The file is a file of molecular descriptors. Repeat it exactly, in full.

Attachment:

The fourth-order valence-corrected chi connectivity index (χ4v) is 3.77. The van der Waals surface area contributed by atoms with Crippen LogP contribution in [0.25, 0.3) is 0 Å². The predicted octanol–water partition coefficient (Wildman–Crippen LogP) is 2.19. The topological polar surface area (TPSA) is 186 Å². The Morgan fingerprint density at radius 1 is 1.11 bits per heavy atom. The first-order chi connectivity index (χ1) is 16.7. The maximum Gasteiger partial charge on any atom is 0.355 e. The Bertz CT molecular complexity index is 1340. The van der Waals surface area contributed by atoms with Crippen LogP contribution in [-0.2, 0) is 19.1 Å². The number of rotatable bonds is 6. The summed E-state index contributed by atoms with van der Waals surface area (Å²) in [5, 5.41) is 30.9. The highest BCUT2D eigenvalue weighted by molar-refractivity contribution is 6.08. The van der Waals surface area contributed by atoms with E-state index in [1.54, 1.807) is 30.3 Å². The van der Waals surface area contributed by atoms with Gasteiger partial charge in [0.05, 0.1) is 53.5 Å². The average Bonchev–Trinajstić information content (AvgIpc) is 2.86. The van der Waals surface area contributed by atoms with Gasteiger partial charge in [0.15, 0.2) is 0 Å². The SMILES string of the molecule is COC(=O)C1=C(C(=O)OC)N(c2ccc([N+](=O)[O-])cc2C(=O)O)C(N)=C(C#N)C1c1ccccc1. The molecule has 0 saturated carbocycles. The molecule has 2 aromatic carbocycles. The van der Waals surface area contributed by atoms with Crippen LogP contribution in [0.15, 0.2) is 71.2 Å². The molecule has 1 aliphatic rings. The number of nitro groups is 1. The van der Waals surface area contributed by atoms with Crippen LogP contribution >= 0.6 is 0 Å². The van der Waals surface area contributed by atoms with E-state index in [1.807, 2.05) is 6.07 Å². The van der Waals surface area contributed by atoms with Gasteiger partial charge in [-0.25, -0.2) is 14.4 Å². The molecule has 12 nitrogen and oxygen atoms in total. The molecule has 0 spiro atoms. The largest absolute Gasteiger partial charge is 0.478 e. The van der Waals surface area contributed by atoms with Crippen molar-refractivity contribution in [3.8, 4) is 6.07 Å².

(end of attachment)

The fourth-order valence-corrected chi connectivity index (χ4v) is 3.77. The van der Waals surface area contributed by atoms with Crippen LogP contribution in [0.25, 0.3) is 0 Å². The predicted octanol–water partition coefficient (Wildman–Crippen LogP) is 2.19. The topological polar surface area (TPSA) is 186 Å². The Morgan fingerprint density at radius 1 is 1.11 bits per heavy atom. The first-order chi connectivity index (χ1) is 16.7. The maximum Gasteiger partial charge on any atom is 0.355 e. The Bertz CT molecular complexity index is 1340. The van der Waals surface area contributed by atoms with Crippen LogP contribution in [-0.2, 0) is 19.1 Å². The number of rotatable bonds is 6. The summed E-state index contributed by atoms with van der Waals surface area (Å²) in [5, 5.41) is 30.9. The highest BCUT2D eigenvalue weighted by molar-refractivity contribution is 6.08. The van der Waals surface area contributed by atoms with E-state index in [1.54, 1.807) is 30.3 Å². The van der Waals surface area contributed by atoms with Gasteiger partial charge in [0.05, 0.1) is 53.5 Å². The average Bonchev–Trinajstić information content (AvgIpc) is 2.86. The van der Waals surface area contributed by atoms with Gasteiger partial charge in [0.15, 0.2) is 0 Å². The SMILES string of the molecule is COC(=O)C1=C(C(=O)OC)N(c2ccc([N+](=O)[O-])cc2C(=O)O)C(N)=C(C#N)C1c1ccccc1. The molecule has 0 saturated carbocycles. The molecule has 2 aromatic carbocycles. The van der Waals surface area contributed by atoms with Crippen LogP contribution in [0.15, 0.2) is 71.2 Å². The molecule has 1 aliphatic rings. The number of nitro groups is 1. The van der Waals surface area contributed by atoms with Crippen LogP contribution >= 0.6 is 0 Å². The van der Waals surface area contributed by atoms with E-state index in [1.807, 2.05) is 6.07 Å². The van der Waals surface area contributed by atoms with Gasteiger partial charge in [-0.25, -0.2) is 14.4 Å². The molecule has 12 nitrogen and oxygen atoms in total. The molecule has 0 spiro atoms. The largest absolute Gasteiger partial charge is 0.478 e. The van der Waals surface area contributed by atoms with Crippen molar-refractivity contribution in [3.8, 4) is 6.07 Å².